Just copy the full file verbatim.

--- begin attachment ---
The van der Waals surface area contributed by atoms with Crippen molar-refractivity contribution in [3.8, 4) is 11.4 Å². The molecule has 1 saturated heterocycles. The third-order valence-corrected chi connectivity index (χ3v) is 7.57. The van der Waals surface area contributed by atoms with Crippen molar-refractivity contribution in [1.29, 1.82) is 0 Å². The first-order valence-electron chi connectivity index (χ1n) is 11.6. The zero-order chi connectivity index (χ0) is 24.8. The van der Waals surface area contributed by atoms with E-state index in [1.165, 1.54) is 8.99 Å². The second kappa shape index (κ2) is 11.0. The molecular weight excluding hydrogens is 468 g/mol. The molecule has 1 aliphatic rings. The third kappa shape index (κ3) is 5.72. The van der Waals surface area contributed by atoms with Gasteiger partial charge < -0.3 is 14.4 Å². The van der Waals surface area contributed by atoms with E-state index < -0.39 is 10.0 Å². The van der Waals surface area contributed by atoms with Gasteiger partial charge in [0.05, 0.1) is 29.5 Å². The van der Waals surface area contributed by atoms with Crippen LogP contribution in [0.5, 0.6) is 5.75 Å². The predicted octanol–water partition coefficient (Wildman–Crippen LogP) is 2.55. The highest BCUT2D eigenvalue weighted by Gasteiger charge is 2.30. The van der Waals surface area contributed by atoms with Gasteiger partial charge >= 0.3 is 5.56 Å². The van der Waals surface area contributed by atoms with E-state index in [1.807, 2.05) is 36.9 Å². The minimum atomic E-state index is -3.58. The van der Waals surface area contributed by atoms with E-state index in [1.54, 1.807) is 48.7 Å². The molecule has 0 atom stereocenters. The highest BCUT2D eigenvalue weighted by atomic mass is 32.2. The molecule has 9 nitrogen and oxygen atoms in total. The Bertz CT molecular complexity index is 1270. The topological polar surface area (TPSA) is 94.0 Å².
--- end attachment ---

The van der Waals surface area contributed by atoms with Crippen molar-refractivity contribution in [3.8, 4) is 11.4 Å². The molecule has 1 saturated heterocycles. The third-order valence-corrected chi connectivity index (χ3v) is 7.57. The van der Waals surface area contributed by atoms with Crippen molar-refractivity contribution in [1.29, 1.82) is 0 Å². The first-order valence-electron chi connectivity index (χ1n) is 11.6. The zero-order chi connectivity index (χ0) is 24.8. The van der Waals surface area contributed by atoms with E-state index in [1.165, 1.54) is 8.99 Å². The second kappa shape index (κ2) is 11.0. The molecular weight excluding hydrogens is 468 g/mol. The molecule has 1 aliphatic rings. The third kappa shape index (κ3) is 5.72. The van der Waals surface area contributed by atoms with Gasteiger partial charge < -0.3 is 14.4 Å². The van der Waals surface area contributed by atoms with E-state index < -0.39 is 10.0 Å². The van der Waals surface area contributed by atoms with Gasteiger partial charge in [0.05, 0.1) is 29.5 Å². The van der Waals surface area contributed by atoms with Crippen LogP contribution in [0.5, 0.6) is 5.75 Å². The predicted octanol–water partition coefficient (Wildman–Crippen LogP) is 2.55. The highest BCUT2D eigenvalue weighted by Gasteiger charge is 2.30. The van der Waals surface area contributed by atoms with Gasteiger partial charge >= 0.3 is 5.56 Å². The van der Waals surface area contributed by atoms with E-state index in [1.807, 2.05) is 36.9 Å². The minimum atomic E-state index is -3.58. The van der Waals surface area contributed by atoms with E-state index in [1.54, 1.807) is 48.7 Å². The molecule has 0 atom stereocenters. The highest BCUT2D eigenvalue weighted by atomic mass is 32.2. The molecule has 9 nitrogen and oxygen atoms in total. The Bertz CT molecular complexity index is 1270. The topological polar surface area (TPSA) is 94.0 Å².